By John Hebert, Louisiana Baptist missions and ministry team leader
ALEXANDRIA, LA. (LBM)–Do you know what Winston Churchill, Bill Gates, Walt Disney, and Colonel Sanders have in common? It has nothing to do with their fame or notoriety, I would suggest. Instead, it is the trait that I contend was the cause of their renown — resilience.
I have observed that resilience is a characteristic most successful people possess, and I know firsthand that this is certainly true of successful church planters and church leaders.
— Winston Churchill was defeated in every election for public office until he became prime minister at age 62;
— Henry Ford went broke five different times before founding Ford Motor Company and becoming one of the wealthiest men in history;
— Bill Gates was a Harvard drop-out who founded a failed business (Traf-O-Data) before launching Microsoft;
— Colonel Sanders hawked his secret recipe hundreds of times before he found a restaurant that would accept it; and,
— Walt Disney was fired by a newspaper editor because he “lacked imagination and had no good ideas.”
These men were resilient when they failed and church planters and leaders must be resilient to succeed.
There is a rather short list of the characteristics of the resilient, and all of them relate to what is described in the field of leadership as “emotional intelligence” which is another way to describe emotional stability. Combined, this trio of traits contribute significantly to how highly successful people overcome challenges while motivating others.
These three attributes are: being optimistic and persevering; having and making use of a robust support system; and, bouncing back after setbacks.
They are achieved by a combination of self-management and management of others – which require self-awareness and awareness of others with respect to emotions or attitudes.
The product of mastering these three characteristics is calm or equanimity when faced with challenges, meaning leaders respond to obstacles and setbacks after observing, absorbing and reflecting instead of being emotionally reactive. The end result is resilience in the face of difficulty and adversity.
A fit example of the process might be a salmon swimming upstream to fulfill its life by creating the next generation of the species. There are dangers all along the way: swift, opposing currents, waterfalls, shallow water, and let’s not forget the bears.
Similarly, achieving emotional stability has its challenges.
I am not a psychologist nor the son of a psychologist. But, I am a keen observer of people and achievement. What follow are my tips for developing emotional security in order to achieve resiliency.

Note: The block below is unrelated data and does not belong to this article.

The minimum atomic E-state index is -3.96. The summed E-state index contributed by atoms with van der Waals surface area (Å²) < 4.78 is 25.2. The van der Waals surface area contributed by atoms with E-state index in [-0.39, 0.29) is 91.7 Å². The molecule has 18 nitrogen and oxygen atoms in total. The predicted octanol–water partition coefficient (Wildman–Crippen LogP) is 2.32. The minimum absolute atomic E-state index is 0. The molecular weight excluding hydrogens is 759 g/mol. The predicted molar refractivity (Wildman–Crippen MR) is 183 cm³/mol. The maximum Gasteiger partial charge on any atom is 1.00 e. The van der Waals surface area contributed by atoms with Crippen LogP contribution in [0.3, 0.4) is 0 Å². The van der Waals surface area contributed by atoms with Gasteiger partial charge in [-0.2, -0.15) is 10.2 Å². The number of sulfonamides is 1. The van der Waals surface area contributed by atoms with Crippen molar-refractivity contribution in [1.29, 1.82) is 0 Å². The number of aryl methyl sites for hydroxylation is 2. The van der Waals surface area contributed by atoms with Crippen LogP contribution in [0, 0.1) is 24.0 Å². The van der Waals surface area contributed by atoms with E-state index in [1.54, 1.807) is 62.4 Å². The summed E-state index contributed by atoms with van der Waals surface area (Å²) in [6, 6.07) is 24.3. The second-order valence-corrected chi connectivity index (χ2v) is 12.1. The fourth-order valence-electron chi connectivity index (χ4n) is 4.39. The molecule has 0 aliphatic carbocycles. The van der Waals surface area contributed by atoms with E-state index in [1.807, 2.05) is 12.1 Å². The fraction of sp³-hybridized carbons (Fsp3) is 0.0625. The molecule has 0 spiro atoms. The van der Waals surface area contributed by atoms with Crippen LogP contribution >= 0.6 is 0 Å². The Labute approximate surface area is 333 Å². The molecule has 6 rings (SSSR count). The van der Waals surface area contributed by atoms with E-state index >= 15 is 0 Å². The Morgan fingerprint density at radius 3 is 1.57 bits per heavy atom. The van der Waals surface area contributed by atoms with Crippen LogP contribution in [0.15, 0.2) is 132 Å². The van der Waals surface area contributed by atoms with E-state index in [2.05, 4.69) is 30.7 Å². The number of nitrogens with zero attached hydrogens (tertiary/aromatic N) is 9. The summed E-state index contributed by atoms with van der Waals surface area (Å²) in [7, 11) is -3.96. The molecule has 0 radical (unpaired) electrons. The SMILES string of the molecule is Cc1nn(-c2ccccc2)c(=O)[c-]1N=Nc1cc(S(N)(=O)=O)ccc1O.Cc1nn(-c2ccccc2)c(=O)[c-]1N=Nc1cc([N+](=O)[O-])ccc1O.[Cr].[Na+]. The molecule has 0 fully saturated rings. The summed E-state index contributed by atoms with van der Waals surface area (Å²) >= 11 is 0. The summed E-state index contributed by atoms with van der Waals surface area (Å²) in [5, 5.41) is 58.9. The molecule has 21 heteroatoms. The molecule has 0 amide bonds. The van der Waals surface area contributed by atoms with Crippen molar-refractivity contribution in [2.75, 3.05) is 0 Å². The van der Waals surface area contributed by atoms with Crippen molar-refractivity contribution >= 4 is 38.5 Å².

First and foremost, do not be a victim. Victims seldom succeed at anything in life, because they do not focus on recovering from setbacks. Victims tend to surrender instead of getting tougher. The bottom line is — If you thrive on the traumas you’ve experienced, you won’t seek the strength God offers to overcome difficulties.
Paul wrote “Therefore I am well content with weaknesses, with insults, with distresses, with persecutions, with difficulties, for Christ’s sake; for when I am weak, then I am strong.”
These are the words of a man who had his life in perspective to the call of God on his life, and reveal a person who relied God’s promise to help and depended on His power to overcome.
Secondly, use humor to respond to setbacks. This reflects optimism. People with a good sense of humor are self-aware, which is a must for emotional stability. Thus, optimism uses humor as a conduit of emotional stability.
Humor is a weapon that can be employed in such circumstances as a life-threatening illness or a business setback. Emotional maturity in these situations allow careful consideration of the facts and open consultation with God in the search for answers.
God put it this way in Proverbs 17:22, “A joyful heart is good medicine, but a broken spirit dries up the bones.”
Thirdly, never allow yourself to be bitter — even about unjust situations. Lingering bitterness is like a bear trap – with you as the bear. Bear traps are baited to lure the giant animal close enough that it trips the trap. Once the jaws snap shut, the bear will thrash about, but for little good effect. The more the struggle, the more the springs tighten the grip.
Bitterness feeds a part of the dark side of the human spirit and it baits people in only to destroy them emotionally.
The Bible warns us to “get rid of all bitterness… along with every form of malice (Eph. 4:31),” and we should remember that this is wisdom from above.
Finally, learn to handle criticism. There is a difference between constructive criticism and un-deserved criticism. Constructive criticism is based on actual events and actions, whether the outcome was successful or not. Un-deserved criticism originates from emotional tensions and is a reactive response. It’s un-deserved.
Constructive criticism must be understood and used as feedback to make improvements. Whereas un-deserved criticism must be understood in terms of its emotional roots and discarded. Learn the difference … and invite constructive criticism if you want to become better in your work.
Resilience is the capacity to rise above adversity. Develop it, and with God-inspired motives, you’ll find success in your pursuits.